Riders of the Purple Sage: Filibooks Classics (Illustrated)
Could this novel by Zane Grey be the most eminent western ever written? Could be. I haven’t read the two main challengers; Owen Wister’s, The Virginian (1902), or Jack Schaefer’s, Shane (1946), although I did see and love the movie. Did Cormac McCarthy learn how to limit the main characters to four or five after reading this novel? Could be. Did Zane Grey learn descriptive writing by reading the old masters like Nathaniel Hawthorne or Herman Melville? Could be. But Zane Grey’s descriptive strength is in delineating the backdrop surroundings. You want an example? How about on page 45, “All about him was ridgy roll of wind-smoothed, rain-washed rock. Not a tuft of grass or a bunch of sage colored the dull rust-yellow. He saw where, to the right, this uneven flow of stone ended in a blunt wall. Leftward, from the hollow that lay at his feet, mounted a gradual slow-swelling slope to a great height topped by leaning, cracked, and ruined crags.” Does Zane Grey love to use dashes in between words to emphatically enhance his descriptions? Could be. I have always been in awe of the old descriptive writers (it seems to be a lost art), but Zane Grey is the first author that I have read who actually details and emblazons the scenery for the enjoyment of the reader. Well done. Grey has only four main characters, three antagonist and of course hundreds of cattlemen known as Riders of the Purple Sage.
The story is set in 1871 Utah in a village named Cottonwoods. Jane Withersteen has inherited her father’s huge ranch. Her father was a devout Mormon who wanted Jane to marry fellow rancher and Mormon Elder, Tull. Jane, also a God-fearing Mormon, doesn’t love Tull and will not marry him. Except for Jane, the Mormons have no tolerance for Gentiles (any person who isn’t Mormon). As the novel opens, Elder Tull and his men are preparing to whip Jane’s ranch foreman, Bern Venters, because he is a gentile and Tull wants him off Jane’s ranch. Before that can happen, a rider with two black guns shows up. He turns out to be the infamous (to the Mormons) gunslinger, Lassiter. What’s he doing here? Tull and his gang are scared off. The reader finds that Venters was also a very capable gunman, who fell in love with Jane and gave up his guns out of respect for Jane. Lassiter came to Cottonwoods to visit the grave of Milly Erne (who was a friend of Jane). How does Lassiter know Milly? He will not tell. One thing for sure is that Lassiter hates Mormon men, not the women. On page thirty he says to : “Venters, take this from me, these Mormons ain’t just right in their minds. Else could a Mormon marry one woman when he already has a wife, an’ call it duty?” Jane takes Lassiter to see Milly’s grave. He still will not tell Jane how he knows Milly. Jane finds out that the rustler Oldring, along with his mysterious masked rider and his gang have rustled Jane’s red herd (2,500 steer). Venters ask Jane for his guns back with the intention of tracking the stolen herd to Oldring’s secret hideout.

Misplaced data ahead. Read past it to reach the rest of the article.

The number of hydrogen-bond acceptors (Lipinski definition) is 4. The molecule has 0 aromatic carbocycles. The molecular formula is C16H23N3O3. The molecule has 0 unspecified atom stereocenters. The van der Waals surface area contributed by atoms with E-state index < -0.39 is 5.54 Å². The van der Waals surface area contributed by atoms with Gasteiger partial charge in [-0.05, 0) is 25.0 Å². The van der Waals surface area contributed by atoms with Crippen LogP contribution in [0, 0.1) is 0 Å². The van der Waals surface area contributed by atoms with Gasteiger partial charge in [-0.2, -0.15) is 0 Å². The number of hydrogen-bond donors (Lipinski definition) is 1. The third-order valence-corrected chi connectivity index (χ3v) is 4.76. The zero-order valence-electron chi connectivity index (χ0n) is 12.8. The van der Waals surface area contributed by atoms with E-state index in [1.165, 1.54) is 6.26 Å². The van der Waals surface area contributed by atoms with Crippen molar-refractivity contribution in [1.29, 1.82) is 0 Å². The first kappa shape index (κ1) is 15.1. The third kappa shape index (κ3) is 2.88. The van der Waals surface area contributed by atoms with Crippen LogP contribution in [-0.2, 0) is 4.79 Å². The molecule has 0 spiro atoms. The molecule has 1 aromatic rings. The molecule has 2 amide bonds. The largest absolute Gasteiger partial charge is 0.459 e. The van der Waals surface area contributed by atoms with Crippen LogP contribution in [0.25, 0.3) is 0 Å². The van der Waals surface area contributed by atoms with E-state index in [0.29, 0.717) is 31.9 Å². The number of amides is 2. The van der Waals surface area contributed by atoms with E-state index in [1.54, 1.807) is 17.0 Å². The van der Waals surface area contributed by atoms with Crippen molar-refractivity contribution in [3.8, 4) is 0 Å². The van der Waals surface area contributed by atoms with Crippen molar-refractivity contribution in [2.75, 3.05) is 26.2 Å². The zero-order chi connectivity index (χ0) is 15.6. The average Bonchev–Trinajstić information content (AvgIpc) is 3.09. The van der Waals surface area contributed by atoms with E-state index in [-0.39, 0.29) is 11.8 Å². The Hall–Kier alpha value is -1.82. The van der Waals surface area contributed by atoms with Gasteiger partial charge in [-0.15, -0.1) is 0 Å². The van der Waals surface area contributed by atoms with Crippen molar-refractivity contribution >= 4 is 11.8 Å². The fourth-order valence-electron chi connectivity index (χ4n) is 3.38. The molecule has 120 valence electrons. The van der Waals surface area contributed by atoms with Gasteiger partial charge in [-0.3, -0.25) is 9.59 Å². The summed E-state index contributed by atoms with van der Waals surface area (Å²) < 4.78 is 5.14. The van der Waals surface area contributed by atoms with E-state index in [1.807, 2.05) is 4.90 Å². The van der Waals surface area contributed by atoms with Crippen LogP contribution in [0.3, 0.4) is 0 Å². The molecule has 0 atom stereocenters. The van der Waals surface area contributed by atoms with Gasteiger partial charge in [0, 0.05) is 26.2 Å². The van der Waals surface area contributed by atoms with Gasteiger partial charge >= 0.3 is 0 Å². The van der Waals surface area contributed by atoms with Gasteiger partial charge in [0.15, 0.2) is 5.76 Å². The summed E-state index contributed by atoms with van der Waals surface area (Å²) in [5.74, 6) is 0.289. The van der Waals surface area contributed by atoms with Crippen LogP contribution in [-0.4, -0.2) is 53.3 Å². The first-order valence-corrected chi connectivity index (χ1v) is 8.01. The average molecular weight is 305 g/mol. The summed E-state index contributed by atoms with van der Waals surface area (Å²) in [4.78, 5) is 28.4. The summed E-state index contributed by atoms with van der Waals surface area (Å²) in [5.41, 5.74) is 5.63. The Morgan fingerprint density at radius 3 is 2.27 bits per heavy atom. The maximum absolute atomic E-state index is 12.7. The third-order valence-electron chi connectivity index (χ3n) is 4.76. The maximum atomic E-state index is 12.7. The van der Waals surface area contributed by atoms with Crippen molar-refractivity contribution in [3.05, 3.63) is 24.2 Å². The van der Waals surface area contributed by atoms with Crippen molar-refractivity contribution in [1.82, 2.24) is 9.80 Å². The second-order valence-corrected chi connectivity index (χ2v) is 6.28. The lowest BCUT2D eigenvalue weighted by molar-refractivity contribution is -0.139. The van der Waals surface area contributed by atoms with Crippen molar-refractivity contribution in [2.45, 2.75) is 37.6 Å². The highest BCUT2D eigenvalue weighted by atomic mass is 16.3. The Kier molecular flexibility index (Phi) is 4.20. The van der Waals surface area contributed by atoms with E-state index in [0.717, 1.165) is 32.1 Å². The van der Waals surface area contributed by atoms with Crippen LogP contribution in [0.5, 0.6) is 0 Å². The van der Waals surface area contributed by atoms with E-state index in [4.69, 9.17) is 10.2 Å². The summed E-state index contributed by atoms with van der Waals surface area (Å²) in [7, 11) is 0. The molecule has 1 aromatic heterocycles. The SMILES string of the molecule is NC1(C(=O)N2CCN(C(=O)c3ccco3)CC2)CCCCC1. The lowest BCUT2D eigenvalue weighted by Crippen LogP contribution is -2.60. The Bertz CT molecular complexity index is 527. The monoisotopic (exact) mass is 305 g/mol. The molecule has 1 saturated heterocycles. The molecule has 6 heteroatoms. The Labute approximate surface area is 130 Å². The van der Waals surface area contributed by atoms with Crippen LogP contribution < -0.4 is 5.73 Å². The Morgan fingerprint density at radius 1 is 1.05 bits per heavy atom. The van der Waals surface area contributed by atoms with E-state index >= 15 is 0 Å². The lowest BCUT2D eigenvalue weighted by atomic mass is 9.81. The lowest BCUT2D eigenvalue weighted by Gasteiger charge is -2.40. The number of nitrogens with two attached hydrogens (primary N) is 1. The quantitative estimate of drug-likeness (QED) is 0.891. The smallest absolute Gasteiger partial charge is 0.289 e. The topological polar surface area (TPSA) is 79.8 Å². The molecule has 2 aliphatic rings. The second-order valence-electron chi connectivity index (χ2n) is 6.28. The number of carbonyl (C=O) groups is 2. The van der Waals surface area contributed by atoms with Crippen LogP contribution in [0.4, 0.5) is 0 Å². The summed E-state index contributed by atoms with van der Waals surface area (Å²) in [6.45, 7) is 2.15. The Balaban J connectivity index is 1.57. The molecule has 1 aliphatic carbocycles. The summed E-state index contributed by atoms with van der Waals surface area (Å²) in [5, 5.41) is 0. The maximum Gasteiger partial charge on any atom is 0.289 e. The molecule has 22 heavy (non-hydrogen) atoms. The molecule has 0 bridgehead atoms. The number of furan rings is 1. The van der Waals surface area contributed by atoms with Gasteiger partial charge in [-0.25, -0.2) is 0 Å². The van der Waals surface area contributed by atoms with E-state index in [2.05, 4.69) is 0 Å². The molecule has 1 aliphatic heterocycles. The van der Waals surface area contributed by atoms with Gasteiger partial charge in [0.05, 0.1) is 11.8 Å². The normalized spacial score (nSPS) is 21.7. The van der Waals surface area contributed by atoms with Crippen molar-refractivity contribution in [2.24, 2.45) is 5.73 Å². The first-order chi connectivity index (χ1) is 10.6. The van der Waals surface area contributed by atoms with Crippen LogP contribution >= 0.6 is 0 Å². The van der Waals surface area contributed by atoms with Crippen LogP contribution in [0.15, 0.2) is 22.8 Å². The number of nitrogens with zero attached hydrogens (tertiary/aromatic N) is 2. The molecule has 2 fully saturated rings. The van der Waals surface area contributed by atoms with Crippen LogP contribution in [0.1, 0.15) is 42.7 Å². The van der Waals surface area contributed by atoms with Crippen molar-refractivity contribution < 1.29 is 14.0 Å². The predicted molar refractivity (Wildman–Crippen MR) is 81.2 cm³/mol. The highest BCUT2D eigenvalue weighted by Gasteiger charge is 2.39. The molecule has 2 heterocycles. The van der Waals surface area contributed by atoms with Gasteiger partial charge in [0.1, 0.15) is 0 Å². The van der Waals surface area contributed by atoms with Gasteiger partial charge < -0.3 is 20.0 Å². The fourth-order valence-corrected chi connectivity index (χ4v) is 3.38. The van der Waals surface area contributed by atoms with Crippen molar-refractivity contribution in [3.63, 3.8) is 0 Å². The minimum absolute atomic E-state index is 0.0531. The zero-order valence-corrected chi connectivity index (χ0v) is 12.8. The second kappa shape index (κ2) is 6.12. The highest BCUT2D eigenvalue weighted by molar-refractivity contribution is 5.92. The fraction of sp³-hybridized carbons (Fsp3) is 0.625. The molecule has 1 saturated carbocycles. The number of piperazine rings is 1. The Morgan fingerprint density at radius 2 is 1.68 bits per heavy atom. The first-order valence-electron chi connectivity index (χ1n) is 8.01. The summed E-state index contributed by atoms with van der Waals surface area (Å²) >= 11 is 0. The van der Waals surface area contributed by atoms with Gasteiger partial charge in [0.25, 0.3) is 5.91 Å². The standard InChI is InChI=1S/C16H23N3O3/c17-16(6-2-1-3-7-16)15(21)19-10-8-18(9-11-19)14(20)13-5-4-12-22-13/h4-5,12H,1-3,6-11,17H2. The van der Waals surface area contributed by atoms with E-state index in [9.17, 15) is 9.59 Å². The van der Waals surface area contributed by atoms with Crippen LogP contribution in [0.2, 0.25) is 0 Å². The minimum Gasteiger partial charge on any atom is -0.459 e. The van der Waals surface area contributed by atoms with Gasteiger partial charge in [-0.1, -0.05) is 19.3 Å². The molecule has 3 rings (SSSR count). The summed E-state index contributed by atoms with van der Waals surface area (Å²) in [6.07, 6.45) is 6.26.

Venters finds the hiding place, but he is attacked by the masked rider and another. He kills both. No, wait the masked rider is still alive. The mask comes off and it is a girl. Who is she? He can’t believe that he shot a woman. Venters finds Surprise Valley, a huge balancing rock and many caves in the cliffs. There he mends the masked girl who’s name is Bess. As she recovers, she tells Venters that she doesn’t want to go back to Oldring. He still doesn’t know who she is. As she recovers, they live in the beautiful secure valley for months. They fall in love. Meanwhile Jane, who secretly helps gentile families, brings a dying Mrs. Larkins and her daughter, Fay, to her ranch. Are the Mormons working with the rustlers to ruin Jane and force her to give up the ranch and marry Tull? Is the gunslinger Lassiter falling in love with Jane? Jane knows that “passionately devoted as she was to her religion, she had refused to marry a Mormon.” This story is ready to explode. Jane's white herd (also 2,500 steer) is also rustled. Will Lassiter give up his guns like Venters did, or will he go into town to kill Mormons? What a story.
Okay, you have met the four main characters: Jane, Lassiter, Venters and Bess. What will happen to them? You have met two of the antagonist: Tull and Oldring, but not the third. The third is Mormon Bishop Dyer. This is not a nice man. What will happen to the bad guys? Do Venters and Bess stay in Surprise Valley or make a break-out for freedom. Can Lassiter give up his gunslinger ways to satisfy Jane’s pious thoughts. What started as a simple western novel became convoluted with a cliff-hanging (I’m using Zane’s dashes) ending. Well, I suggest that you grab a copy of this 1912 western classic to find how this quintessential novel ends.